Koeman at Barcelona: Overcriticised and underappreciated
Credit and criticism should each be given where both are due. With Ronald Koeman, however, there has been a considerably larger share of one than there has the other, and to such a point, it seems unjustifiable.
To call the Dutch manager out for late substitutions or perhaps incomprehensible tactics is perfectly fair. The line is drawn when one decides to pretend as though all he had done was turn gold to dust. He has had to undergo a panoply of trials and tribulations, many of which are unheard of among Europe’s elite.
In this article, Barca Universal explores the revitalisation of Barça’s mentality, Koeman’s underrated improvements to Barcelona, his adaptability to diverse situations and why he should be given more time to implement his ideas.
A mentality reborn
Barcelona’s feeble mentality on big occasions has often been a subject of great torment to their supporters. Once at the helm of Europe’s elite, the element of nostalgia is a tough one for their avid supporters to rid themselves of. They long a return to the greatness they once held onto so tightly, though perhaps irrationally.
The Garnet and Blue are stacked with dextrous individuals full to the brim with the zeal and zest that comes with youth. While optimal for future successes, these individuals are years away from achieving the rank of world-class. Nevertheless, Ronald Koeman has had to instil, both in them and the veterans that have run the big stage so long, his ferocious attitude and never-go-die mentality.
As Warren Buffet once said that “No matter how great the talent or efforts, good things take time.” Rome wasn’t built in a day, and it would be completely unrealistic to expect that the Catalans’ wounded spirits be completely healed just a few months following several consecutive European annihilations.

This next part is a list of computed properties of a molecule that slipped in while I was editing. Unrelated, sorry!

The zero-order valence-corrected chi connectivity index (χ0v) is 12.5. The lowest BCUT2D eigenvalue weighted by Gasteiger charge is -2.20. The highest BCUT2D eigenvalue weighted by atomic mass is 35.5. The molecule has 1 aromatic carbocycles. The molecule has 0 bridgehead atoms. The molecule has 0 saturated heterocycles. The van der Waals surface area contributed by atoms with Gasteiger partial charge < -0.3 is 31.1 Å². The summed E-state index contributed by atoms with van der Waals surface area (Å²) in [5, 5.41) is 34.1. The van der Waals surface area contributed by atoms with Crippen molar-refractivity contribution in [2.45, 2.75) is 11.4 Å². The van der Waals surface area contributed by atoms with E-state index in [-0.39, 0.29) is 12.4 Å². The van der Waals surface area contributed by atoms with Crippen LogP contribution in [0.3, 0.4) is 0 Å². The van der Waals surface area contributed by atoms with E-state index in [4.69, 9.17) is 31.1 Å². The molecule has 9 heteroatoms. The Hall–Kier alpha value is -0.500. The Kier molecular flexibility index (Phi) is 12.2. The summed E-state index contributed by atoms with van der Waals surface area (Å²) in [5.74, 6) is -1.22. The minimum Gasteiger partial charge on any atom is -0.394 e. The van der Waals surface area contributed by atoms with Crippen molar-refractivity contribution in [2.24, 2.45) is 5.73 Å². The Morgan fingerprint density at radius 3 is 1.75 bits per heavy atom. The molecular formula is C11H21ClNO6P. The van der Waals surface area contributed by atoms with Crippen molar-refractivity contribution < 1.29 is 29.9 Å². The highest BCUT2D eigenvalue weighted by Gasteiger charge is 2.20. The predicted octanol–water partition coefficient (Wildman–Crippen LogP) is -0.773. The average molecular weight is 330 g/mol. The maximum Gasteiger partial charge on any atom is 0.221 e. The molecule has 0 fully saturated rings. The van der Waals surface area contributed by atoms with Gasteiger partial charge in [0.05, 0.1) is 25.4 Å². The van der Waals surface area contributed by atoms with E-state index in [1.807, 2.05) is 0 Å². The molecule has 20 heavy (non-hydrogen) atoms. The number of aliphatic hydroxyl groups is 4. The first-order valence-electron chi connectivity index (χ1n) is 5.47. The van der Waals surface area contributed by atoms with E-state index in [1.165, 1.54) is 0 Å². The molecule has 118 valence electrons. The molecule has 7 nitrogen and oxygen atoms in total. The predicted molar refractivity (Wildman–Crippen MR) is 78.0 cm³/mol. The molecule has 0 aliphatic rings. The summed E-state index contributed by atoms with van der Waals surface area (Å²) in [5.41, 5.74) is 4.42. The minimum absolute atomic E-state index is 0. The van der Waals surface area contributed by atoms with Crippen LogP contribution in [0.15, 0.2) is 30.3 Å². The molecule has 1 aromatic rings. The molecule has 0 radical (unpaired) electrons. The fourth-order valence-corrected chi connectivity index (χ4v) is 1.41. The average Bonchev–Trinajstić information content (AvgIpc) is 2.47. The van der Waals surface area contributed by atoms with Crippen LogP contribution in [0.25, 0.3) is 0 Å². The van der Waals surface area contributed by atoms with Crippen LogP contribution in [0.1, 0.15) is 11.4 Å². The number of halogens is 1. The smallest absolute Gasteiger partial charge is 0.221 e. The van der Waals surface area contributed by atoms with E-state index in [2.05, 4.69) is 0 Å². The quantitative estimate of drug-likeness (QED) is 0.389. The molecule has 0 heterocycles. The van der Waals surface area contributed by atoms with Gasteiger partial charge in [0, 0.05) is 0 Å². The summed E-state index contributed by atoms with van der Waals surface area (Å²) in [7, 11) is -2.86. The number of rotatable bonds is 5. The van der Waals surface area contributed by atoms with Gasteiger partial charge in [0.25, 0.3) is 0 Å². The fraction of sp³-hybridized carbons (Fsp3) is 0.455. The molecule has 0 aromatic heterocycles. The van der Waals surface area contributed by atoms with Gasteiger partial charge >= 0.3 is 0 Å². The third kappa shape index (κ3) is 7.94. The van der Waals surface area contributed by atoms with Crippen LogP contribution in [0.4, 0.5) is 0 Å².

Ever since the turn of the year, the Catalans have shown a palpable increase in their self-belief, and such is illustrated by their four comeback victories this season. The most remarkable of the quad was that against Granada in the Copa Del Rey. Down by two goals and in desperate need of a dramatic comeback, the Azulgranas broke loose from the jaws of defeat, recording one of their most enthralling victories of the season.
There are, of course, times when Barça have stumbled, and one need not look any further than a fortnight ago, where Barcelona had their wounds from yesteryear brutally reopened by a rampant PSG side. No one ever said that the path to recovery would be an easy one, but it is clear that Ronald Koeman’s mentality is rubbing off onto his players and is steadily developing a profound resonance with them.
Following arguably their best performance in what seems like aeons against Sevilla two nights ago, Gerard Piqué had this to say:
“We can fight for the league, for sure. Today we dominated Sevilla, they didn’t create us chances, we played in their half…I trust this team a lot, let’s hope we can achieve something big. If we manage to turn the tie around on Wednesday, the season completely changes.”Gerard Pique | Post-match interview v Sevilla
The competitive attitude is building up gradually, rising to a crescendo that simply can’t be matched and sooner or later, it’ll culminate in a trophy of some sort.
Ameliorated, but underrated form
As has been said before, to brush off all that Ronald Koeman has done to improve the team and solely focus on the negatives would be nothing short of peddling a narrative. The ex-Valencia boss has seen an unprecedented change to his fortunes, and it would only be just to acknowledge them.
In his book ‘Pep Confidential‘, Josep ‘Pep’ Guardiola said that “Titles are won in the last 8 games but are lost in the first 8.”
Drawing parallels to Barcelona this season, their opening eight matches were horrendous, to say the least. As former champions, one would surely expect form better than just three victories in that period, but such was Barça’s tactical ineptitude that they did just that, losing to all three of their rivals from Madrid.